Skip to main content

Cassiodorus, Flavius Magnus Aurelius, c. 490-c. 585 (statesman and historian)



  • Existence: c. 490-c. 585 - 585


Flavius Magnus Aurelius Cassiodorus (c. 490-c. 585), statesman and historian, was born on his family's estate at Scyllaceum (Squillace), Calabria. He was quaestor, consul and, ultimately, chief minister of Theodoric the Great, King of the Ostrogoths, and remained in high office under the succeeding Gothic rulers. He was given responsibility for producing a Latin version of the state's papers and correspondence, which were later collected as Variae epistolae. After his retirement, Cassiodorus erected the monastery of Vivarium on his estate, where he settled, collecting manuscripts and organising the copying and translation of classical texts. Cassiodorus wrote histories of the Goths; commentaries on the Psalms, Pauline epistles, the Acts, and the Apocalypse; treatises on the liberal arts; and works on the early Christian fathers. 'De anima', a treatise on the soul, was added to the Variae.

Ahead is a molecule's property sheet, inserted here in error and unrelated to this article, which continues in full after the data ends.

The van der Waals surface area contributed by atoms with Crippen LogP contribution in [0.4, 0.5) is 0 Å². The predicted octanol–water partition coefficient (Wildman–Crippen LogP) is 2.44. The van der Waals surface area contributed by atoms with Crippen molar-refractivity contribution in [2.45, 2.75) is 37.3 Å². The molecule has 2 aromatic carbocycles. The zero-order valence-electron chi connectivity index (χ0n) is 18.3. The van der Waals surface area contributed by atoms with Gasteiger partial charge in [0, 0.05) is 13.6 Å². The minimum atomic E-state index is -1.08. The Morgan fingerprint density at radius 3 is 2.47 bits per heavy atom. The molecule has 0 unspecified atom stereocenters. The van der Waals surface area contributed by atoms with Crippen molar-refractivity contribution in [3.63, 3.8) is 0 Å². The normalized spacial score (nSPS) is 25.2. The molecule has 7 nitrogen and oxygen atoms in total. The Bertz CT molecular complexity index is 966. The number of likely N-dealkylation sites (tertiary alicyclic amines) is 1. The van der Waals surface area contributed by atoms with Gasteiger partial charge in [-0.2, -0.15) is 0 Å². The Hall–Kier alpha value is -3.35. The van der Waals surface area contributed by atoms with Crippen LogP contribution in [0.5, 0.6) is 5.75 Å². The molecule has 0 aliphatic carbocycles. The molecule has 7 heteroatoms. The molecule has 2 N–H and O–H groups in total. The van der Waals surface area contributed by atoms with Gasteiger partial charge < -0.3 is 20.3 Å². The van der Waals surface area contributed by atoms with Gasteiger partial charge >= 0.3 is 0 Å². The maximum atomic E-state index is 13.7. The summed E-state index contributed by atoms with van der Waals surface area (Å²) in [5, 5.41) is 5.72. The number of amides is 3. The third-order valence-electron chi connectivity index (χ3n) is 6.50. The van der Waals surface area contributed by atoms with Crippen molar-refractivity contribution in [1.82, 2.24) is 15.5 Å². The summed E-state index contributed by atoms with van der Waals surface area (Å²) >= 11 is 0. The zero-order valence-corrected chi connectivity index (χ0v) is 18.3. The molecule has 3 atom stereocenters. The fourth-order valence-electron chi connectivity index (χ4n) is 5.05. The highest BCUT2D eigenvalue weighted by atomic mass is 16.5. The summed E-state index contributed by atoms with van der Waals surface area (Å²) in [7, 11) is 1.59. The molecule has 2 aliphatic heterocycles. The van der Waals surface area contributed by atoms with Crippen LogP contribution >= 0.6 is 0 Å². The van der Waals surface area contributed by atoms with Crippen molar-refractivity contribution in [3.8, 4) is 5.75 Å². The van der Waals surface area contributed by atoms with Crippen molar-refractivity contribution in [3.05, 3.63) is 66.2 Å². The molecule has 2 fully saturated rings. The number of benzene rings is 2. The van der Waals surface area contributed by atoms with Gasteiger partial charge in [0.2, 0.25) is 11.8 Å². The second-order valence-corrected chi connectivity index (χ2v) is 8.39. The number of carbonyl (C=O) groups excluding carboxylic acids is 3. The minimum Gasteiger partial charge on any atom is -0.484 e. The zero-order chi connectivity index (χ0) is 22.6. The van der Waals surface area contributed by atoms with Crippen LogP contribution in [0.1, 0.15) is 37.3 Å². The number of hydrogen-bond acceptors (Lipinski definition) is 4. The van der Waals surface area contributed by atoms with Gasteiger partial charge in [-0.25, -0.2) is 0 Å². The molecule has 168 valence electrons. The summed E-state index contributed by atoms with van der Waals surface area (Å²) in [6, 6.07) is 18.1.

Found in 1 Collection or Record:


Cassiodous: ''De Anima''

Reference Code: GBR/0012/MS Add.8133
Scope and Contents

A translation by G.E. Bevan and A.B. Turner of Stephane de Rouville's French text of 'De anima' (Paris, 1874), 35 pages, with a preface and contents page. There is a covering letter to Cambridge University Library, 2 July 1977, from Harold Palmer, who instigated the translation project and helped to organise the text.

Dates: 1977
Conditions Governing Access: Unless restrictions apply, the collection is open for consultation by researchers using the Manuscripts Reading Room at Cambridge University Library. For further details on conditions governing access please contact Information about opening hours and obtaining a Cambridge University Library reader's ticket is available from the Library's website (